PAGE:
Technology

The Semiconductor Shortage Is Massive and Growing: 4 Stocks to Buy Now

Microchip’s sales, margins and earnings per share are somewhat more levered to the cyclical stabilization and recovery that is now upon us than many peers, owing to its relatively more vertically integrated manufacturing network, significant channel inventory reduction over the past seven quarters and elevated financial leverage.

Investors receive a 1.19% dividend. The $194 Jefferies price target compares with a $171.14 consensus price objective. Microchip Technology stock closed on Wednesday at $156.32 a share.

Nvidia

This top chip company has reported strong earnings the past few years, and the stock was absolutely hammered last quarter but had rallied back smartly. Nvidia Corp. (NASDAQ: NVDA) is one of the leaders when it comes to supplying graphics processing technology for the 3D graphics market, including desktop graphics processors and gaming consoles.

Nvidia is also moving into visual computing chips for cars, mobile devices and supercomputers. The company has been able to use its ability to leverage past investments, with a more controlled spending structure ahead on unified, which enables strong cash flow that is allowing a focus on capital return, which is currently estimated to be $1 billion next year.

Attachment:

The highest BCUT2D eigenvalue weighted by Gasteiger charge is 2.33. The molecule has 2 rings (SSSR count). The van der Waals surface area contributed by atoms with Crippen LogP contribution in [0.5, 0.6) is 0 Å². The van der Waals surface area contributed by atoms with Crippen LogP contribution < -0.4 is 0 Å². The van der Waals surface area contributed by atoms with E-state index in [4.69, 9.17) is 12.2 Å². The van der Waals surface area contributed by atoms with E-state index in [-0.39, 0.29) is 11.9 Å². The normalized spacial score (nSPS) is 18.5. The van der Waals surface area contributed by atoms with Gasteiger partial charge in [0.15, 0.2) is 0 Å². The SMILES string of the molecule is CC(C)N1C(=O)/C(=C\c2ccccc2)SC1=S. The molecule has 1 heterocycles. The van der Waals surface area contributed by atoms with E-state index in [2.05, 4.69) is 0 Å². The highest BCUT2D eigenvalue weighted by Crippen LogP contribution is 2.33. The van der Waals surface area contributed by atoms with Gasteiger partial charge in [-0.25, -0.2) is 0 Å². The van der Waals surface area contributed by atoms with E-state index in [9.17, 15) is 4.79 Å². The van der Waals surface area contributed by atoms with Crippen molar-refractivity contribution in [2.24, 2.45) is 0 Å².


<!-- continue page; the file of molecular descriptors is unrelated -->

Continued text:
The analyst feels that the company deserves a higher multiple, as Nvidia is on a roadmap to grow its per-share earnings by an impressive compounded annual growth rate of around 37% over the next five years. This is as it builds its ecosystem, starting with chips, switch fabrics, software and artificial intelligence computing systems. The analyst cites downside risks that include demand destruction due to a prolonged outbreak of COVID-19 virus, slower PC gaming growth and competition from competitors and new entrants to the deep learning market.

Investors receive just a 0.28% dividend. Jefferies has set its price target at $680. The consensus target price is $655.52, and Nvidia stock closed most recently at $611.08 per share.


Needless to say, the increased demand and diminished product availability will be great for some companies, but it could put some intense pressure on the companies needing the semiconductors. Some have even indicated there could be factory closings as a result. Buying any of these four solid stocks very well could be a great short-term and long-term strategy for aggressive growth investors.